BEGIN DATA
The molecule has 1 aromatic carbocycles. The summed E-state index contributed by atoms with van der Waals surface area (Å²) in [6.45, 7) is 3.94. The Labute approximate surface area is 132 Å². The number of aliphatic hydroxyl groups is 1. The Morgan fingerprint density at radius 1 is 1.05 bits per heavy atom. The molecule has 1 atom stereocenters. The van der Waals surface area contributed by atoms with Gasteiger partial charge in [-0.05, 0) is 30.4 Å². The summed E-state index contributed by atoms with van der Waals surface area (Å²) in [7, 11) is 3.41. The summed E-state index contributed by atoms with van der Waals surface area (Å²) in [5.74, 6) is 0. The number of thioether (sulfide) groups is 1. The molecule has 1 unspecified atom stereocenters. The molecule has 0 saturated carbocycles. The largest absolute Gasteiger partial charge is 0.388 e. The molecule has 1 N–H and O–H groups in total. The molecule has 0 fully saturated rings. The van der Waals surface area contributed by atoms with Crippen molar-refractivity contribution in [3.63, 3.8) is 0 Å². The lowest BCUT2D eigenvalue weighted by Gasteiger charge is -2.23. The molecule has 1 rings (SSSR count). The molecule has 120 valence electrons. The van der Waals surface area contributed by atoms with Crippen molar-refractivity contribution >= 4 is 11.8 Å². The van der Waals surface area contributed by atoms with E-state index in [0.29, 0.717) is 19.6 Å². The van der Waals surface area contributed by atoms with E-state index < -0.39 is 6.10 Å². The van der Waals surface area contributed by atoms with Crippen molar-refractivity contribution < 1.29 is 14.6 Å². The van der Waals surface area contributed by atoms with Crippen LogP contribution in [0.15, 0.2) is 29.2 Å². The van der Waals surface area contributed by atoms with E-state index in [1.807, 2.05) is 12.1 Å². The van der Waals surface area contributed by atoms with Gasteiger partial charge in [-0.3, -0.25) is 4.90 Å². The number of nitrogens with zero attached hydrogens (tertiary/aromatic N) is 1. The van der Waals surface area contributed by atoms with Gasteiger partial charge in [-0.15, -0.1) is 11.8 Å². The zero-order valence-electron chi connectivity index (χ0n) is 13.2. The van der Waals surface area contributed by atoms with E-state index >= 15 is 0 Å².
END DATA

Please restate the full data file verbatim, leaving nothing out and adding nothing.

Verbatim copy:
The molecule has 1 aromatic carbocycles. The summed E-state index contributed by atoms with van der Waals surface area (Å²) in [6.45, 7) is 3.94. The Labute approximate surface area is 132 Å². The number of aliphatic hydroxyl groups is 1. The Morgan fingerprint density at radius 1 is 1.05 bits per heavy atom. The molecule has 1 atom stereocenters. The van der Waals surface area contributed by atoms with Gasteiger partial charge in [-0.05, 0) is 30.4 Å². The summed E-state index contributed by atoms with van der Waals surface area (Å²) in [7, 11) is 3.41. The summed E-state index contributed by atoms with van der Waals surface area (Å²) in [5.74, 6) is 0. The number of thioether (sulfide) groups is 1. The molecule has 1 unspecified atom stereocenters. The molecule has 0 saturated carbocycles. The largest absolute Gasteiger partial charge is 0.388 e. The molecule has 1 N–H and O–H groups in total. The molecule has 0 fully saturated rings. The van der Waals surface area contributed by atoms with Crippen molar-refractivity contribution in [3.63, 3.8) is 0 Å². The lowest BCUT2D eigenvalue weighted by Gasteiger charge is -2.23. The molecule has 1 rings (SSSR count). The molecule has 120 valence electrons. The van der Waals surface area contributed by atoms with Crippen molar-refractivity contribution >= 4 is 11.8 Å². The van der Waals surface area contributed by atoms with E-state index in [0.29, 0.717) is 19.6 Å². The van der Waals surface area contributed by atoms with E-state index < -0.39 is 6.10 Å². The van der Waals surface area contributed by atoms with Crippen molar-refractivity contribution < 1.29 is 14.6 Å². The van der Waals surface area contributed by atoms with Crippen LogP contribution in [0.15, 0.2) is 29.2 Å². The van der Waals surface area contributed by atoms with E-state index in [1.807, 2.05) is 12.1 Å². The van der Waals surface area contributed by atoms with Gasteiger partial charge in [-0.3, -0.25) is 4.90 Å². The number of nitrogens with zero attached hydrogens (tertiary/aromatic N) is 1. The van der Waals surface area contributed by atoms with Gasteiger partial charge in [-0.15, -0.1) is 11.8 Å². The zero-order valence-electron chi connectivity index (χ0n) is 13.2. The van der Waals surface area contributed by atoms with E-state index >= 15 is 0 Å².